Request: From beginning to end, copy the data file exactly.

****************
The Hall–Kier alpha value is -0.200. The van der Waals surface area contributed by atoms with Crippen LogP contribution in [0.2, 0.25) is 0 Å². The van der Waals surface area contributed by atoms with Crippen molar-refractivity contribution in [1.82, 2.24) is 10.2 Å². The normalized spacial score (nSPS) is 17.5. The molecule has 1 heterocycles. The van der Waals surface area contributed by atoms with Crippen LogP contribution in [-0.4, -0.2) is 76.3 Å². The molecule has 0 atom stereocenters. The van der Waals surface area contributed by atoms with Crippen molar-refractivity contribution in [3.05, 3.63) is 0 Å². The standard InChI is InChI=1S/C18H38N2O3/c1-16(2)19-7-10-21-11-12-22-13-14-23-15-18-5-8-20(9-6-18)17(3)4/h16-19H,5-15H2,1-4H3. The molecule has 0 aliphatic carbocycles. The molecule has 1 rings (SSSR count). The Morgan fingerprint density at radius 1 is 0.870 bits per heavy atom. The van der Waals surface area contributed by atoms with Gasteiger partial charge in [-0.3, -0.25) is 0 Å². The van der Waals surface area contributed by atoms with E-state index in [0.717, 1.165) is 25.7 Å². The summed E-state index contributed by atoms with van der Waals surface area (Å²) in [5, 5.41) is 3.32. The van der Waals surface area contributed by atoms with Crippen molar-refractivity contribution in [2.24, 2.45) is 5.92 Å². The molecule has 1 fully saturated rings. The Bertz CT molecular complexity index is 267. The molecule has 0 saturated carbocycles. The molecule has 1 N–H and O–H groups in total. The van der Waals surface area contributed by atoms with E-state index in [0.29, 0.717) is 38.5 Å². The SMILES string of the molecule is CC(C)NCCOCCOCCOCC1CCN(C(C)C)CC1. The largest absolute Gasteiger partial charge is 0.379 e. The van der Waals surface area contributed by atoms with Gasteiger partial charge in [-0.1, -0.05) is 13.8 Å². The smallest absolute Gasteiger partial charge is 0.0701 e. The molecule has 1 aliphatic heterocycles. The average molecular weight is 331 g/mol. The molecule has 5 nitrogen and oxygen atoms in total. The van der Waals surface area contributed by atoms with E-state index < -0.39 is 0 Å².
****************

The Hall–Kier alpha value is -0.200. The van der Waals surface area contributed by atoms with Crippen LogP contribution in [0.2, 0.25) is 0 Å². The van der Waals surface area contributed by atoms with Crippen molar-refractivity contribution in [1.82, 2.24) is 10.2 Å². The normalized spacial score (nSPS) is 17.5. The molecule has 1 heterocycles. The van der Waals surface area contributed by atoms with Crippen LogP contribution in [-0.4, -0.2) is 76.3 Å². The molecule has 0 atom stereocenters. The van der Waals surface area contributed by atoms with Crippen molar-refractivity contribution in [3.05, 3.63) is 0 Å². The standard InChI is InChI=1S/C18H38N2O3/c1-16(2)19-7-10-21-11-12-22-13-14-23-15-18-5-8-20(9-6-18)17(3)4/h16-19H,5-15H2,1-4H3. The molecule has 0 aliphatic carbocycles. The molecule has 1 rings (SSSR count). The Morgan fingerprint density at radius 1 is 0.870 bits per heavy atom. The van der Waals surface area contributed by atoms with Gasteiger partial charge in [-0.3, -0.25) is 0 Å². The van der Waals surface area contributed by atoms with E-state index in [0.717, 1.165) is 25.7 Å². The summed E-state index contributed by atoms with van der Waals surface area (Å²) in [5, 5.41) is 3.32. The van der Waals surface area contributed by atoms with Crippen molar-refractivity contribution in [2.24, 2.45) is 5.92 Å². The molecule has 1 fully saturated rings. The Bertz CT molecular complexity index is 267. The molecule has 0 saturated carbocycles. The molecule has 1 N–H and O–H groups in total. The van der Waals surface area contributed by atoms with E-state index in [0.29, 0.717) is 38.5 Å². The SMILES string of the molecule is CC(C)NCCOCCOCCOCC1CCN(C(C)C)CC1. The largest absolute Gasteiger partial charge is 0.379 e. The van der Waals surface area contributed by atoms with Gasteiger partial charge in [-0.1, -0.05) is 13.8 Å². The smallest absolute Gasteiger partial charge is 0.0701 e. The molecule has 1 aliphatic heterocycles. The average molecular weight is 331 g/mol. The molecule has 5 nitrogen and oxygen atoms in total. The van der Waals surface area contributed by atoms with E-state index < -0.39 is 0 Å².